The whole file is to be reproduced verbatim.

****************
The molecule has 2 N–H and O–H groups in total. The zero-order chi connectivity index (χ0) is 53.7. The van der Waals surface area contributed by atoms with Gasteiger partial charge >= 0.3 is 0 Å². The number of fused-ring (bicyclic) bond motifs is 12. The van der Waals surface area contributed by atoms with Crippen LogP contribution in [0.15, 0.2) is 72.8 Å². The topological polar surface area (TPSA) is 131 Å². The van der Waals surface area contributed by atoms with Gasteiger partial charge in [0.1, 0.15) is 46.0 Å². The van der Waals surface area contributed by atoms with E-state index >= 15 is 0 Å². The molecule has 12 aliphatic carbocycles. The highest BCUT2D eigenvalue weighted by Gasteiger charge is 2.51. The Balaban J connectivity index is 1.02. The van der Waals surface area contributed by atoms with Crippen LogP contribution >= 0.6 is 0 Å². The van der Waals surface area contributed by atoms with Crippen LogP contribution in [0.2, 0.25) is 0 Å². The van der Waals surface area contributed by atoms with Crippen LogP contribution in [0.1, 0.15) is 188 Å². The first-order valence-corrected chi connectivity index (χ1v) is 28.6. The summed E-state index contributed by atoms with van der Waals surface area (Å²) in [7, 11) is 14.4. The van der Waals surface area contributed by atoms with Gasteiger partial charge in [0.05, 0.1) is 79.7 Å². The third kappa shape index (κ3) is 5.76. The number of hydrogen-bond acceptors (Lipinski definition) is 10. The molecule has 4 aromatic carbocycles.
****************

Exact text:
The molecule has 2 N–H and O–H groups in total. The zero-order chi connectivity index (χ0) is 53.7. The van der Waals surface area contributed by atoms with Gasteiger partial charge >= 0.3 is 0 Å². The number of fused-ring (bicyclic) bond motifs is 12. The van der Waals surface area contributed by atoms with Crippen LogP contribution in [0.15, 0.2) is 72.8 Å². The topological polar surface area (TPSA) is 131 Å². The van der Waals surface area contributed by atoms with Gasteiger partial charge in [0.1, 0.15) is 46.0 Å². The van der Waals surface area contributed by atoms with E-state index >= 15 is 0 Å². The molecule has 12 aliphatic carbocycles. The highest BCUT2D eigenvalue weighted by Gasteiger charge is 2.51. The Balaban J connectivity index is 1.02. The van der Waals surface area contributed by atoms with Crippen LogP contribution >= 0.6 is 0 Å². The van der Waals surface area contributed by atoms with Crippen LogP contribution in [0.2, 0.25) is 0 Å². The van der Waals surface area contributed by atoms with Crippen LogP contribution in [0.1, 0.15) is 188 Å². The first-order valence-corrected chi connectivity index (χ1v) is 28.6. The summed E-state index contributed by atoms with van der Waals surface area (Å²) in [7, 11) is 14.4. The van der Waals surface area contributed by atoms with Gasteiger partial charge in [0.05, 0.1) is 79.7 Å². The third kappa shape index (κ3) is 5.76. The number of hydrogen-bond acceptors (Lipinski definition) is 10. The molecule has 4 aromatic carbocycles.